Harry Potter and the Deathly Hallows Part 2 (Guest movie review by @frodofied)

This guest movie review of Harry Potter and The Deathly Hallows Part Two is contributed by Robert Sandy for Hummingbird604.com. Robert Sandy, 41, is a writer and researcher from Chicago. You can follow his tweets at @frodofied.

The task of bringing a beloved, and widely known work of literature to the film screen is fraught, and, in a great many ways the producers of the Harry Potter saga had as much to fear as did Peter Jackson with his triumphant translation of J.R.R Tolkien’s The Lord of the Rings, and in some ways, more. Where Jackson’s wider audience had only the hazy memories of an epic read long before, if it had ever been read in its totality at all, the producers of Potter faced, almost literally, the whole world as critics. Not only were the Potter books works of contemporary fiction, they were books engrained into the popular imaginations of an entire generation (one that spanned the various age groups) of devoted readers. Harry Potter was legend both in story, and in fact, almost at his conception and to give him cinematic life must have proved daunting. But if the litmus test for success rests ultimately in emotional resonance than it can be argued quite forcibly that few film franchises in history are equal to the Potter saga.

It is nearly impossible given all of these facts to discuss, or even review, this film on its independent merits, but it is also just as impossible to discuss the series as a unified whole. To the franchise’s detriment the producers decided fairly early on to change directors frequently, and as the mood seemed to suit them, and so the series lacks a narrative and an aesthetic cohesiveness requisite to such a goal, and in this way is less successful than The Lord of the Rings or even the Star Wars films. Yet, unlike those series, the anchor for these films, and most certainly this final installment, has never been the director, the screen-writers, or even the special effects departments, but existed wholly in the too little discussed casting department. No film or film series in recent memory can boast such a stellar and accomplished cast, but all the Maggie Smiths, Robbie Coltranes, Imelda Stauntons and Julie Walters aside it is that trio of actors who have grown up in front of our eyes who have made these films worthy of visit and revisit for the last decade and more. Indeed, it is impossible to imagine our beloved Ron, Hermione or Harry inhabited by any other actor than the three who became them in the end.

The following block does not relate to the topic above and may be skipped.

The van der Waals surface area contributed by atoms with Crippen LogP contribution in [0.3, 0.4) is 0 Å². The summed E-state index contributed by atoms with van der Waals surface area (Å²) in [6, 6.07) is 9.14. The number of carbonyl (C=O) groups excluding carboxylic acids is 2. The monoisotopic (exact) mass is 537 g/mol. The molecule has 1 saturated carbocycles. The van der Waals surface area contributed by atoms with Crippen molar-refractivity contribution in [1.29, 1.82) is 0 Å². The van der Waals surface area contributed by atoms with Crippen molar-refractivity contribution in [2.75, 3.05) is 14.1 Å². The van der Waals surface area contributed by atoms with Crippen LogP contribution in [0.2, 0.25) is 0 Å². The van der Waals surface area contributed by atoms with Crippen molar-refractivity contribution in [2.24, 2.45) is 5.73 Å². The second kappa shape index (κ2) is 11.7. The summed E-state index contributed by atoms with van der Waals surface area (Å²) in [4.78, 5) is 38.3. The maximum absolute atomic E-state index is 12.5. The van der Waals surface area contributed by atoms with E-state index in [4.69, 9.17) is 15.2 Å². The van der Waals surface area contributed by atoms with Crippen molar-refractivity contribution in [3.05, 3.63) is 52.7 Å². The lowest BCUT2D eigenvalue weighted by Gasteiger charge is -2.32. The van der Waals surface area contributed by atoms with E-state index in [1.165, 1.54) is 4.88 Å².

Emma Watson, at first halting and awkward, has grown into the luminous emotional center of the films, mirroring the development of her brilliantly realized interpretation of Rowling’s principal Mudblood, Hermione Grainger. Rupert Grint’s stalwart take on the often over-looked member of the Weasley clan gained more muscle with every effort, and, as a result, his finest moments are found in the final installments of the films, his heartbreaking reaction to the death of his brother Fred in the final shows him to be perfectly on par with his young colleagues. And then, of course, there is Harry himself. It is lucky indeed that Daniel Radcliffe was asked to assume the role of the most famous boy in the world at such a tender age, because it allowed him a measure of freedom that might not have been there otherwise. Radcliffe has since proven himself to be a serious and outstanding young actor with a range that reaches far beyond this franchise, and it could be argued that the role of Harry Potter has not allowed him to fully shine. His startling physical resemblance to Rowling’s written character allowed us to forgive him for missing some of the deep emotional notes required of him in the first two films, and after, his talents developing out of pace with his co-stars, Radcliffe found himself replaying the same emotional themes over and over with each outing. It is to Radcliffe’s credit, however, that by the time Harry confronts You-Know-Who in the final scenes of the final film that one knows instinctively, without aid of books or script, that he will kick the ever-loving ass of his dastardly opponent. Indeed, as his companions and the whole of the magical world have grown to trust and believe in Harry Potter, so too have we, rendering Fiennes’ meaty and multi-dimensional take on Voldemort nothing more than a cinematic asterisk.